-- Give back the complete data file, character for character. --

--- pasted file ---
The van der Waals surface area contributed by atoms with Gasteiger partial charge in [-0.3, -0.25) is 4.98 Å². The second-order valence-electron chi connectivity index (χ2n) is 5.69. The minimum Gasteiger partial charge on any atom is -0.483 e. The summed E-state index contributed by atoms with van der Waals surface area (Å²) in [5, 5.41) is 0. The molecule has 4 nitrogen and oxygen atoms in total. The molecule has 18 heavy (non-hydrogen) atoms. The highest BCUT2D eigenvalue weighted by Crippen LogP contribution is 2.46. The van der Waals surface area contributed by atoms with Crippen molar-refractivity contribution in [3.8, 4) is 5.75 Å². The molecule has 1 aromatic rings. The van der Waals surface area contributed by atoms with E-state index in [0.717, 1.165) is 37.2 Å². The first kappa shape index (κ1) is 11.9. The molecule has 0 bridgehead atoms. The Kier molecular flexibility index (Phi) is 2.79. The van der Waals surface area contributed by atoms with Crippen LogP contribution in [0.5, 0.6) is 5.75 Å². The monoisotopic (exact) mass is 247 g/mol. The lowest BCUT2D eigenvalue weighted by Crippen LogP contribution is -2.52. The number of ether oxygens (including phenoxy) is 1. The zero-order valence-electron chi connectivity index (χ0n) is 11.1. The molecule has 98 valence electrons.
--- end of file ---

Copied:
The van der Waals surface area contributed by atoms with Gasteiger partial charge in [-0.3, -0.25) is 4.98 Å². The second-order valence-electron chi connectivity index (χ2n) is 5.69. The minimum Gasteiger partial charge on any atom is -0.483 e. The summed E-state index contributed by atoms with van der Waals surface area (Å²) in [5, 5.41) is 0. The molecule has 4 nitrogen and oxygen atoms in total. The molecule has 18 heavy (non-hydrogen) atoms. The highest BCUT2D eigenvalue weighted by Crippen LogP contribution is 2.46. The van der Waals surface area contributed by atoms with Crippen molar-refractivity contribution in [3.8, 4) is 5.75 Å². The molecule has 1 aromatic rings. The van der Waals surface area contributed by atoms with E-state index in [0.717, 1.165) is 37.2 Å². The first kappa shape index (κ1) is 11.9. The molecule has 0 bridgehead atoms. The Kier molecular flexibility index (Phi) is 2.79. The van der Waals surface area contributed by atoms with Crippen LogP contribution in [0.5, 0.6) is 5.75 Å². The monoisotopic (exact) mass is 247 g/mol. The lowest BCUT2D eigenvalue weighted by Crippen LogP contribution is -2.52. The number of ether oxygens (including phenoxy) is 1. The zero-order valence-electron chi connectivity index (χ0n) is 11.1. The molecule has 98 valence electrons.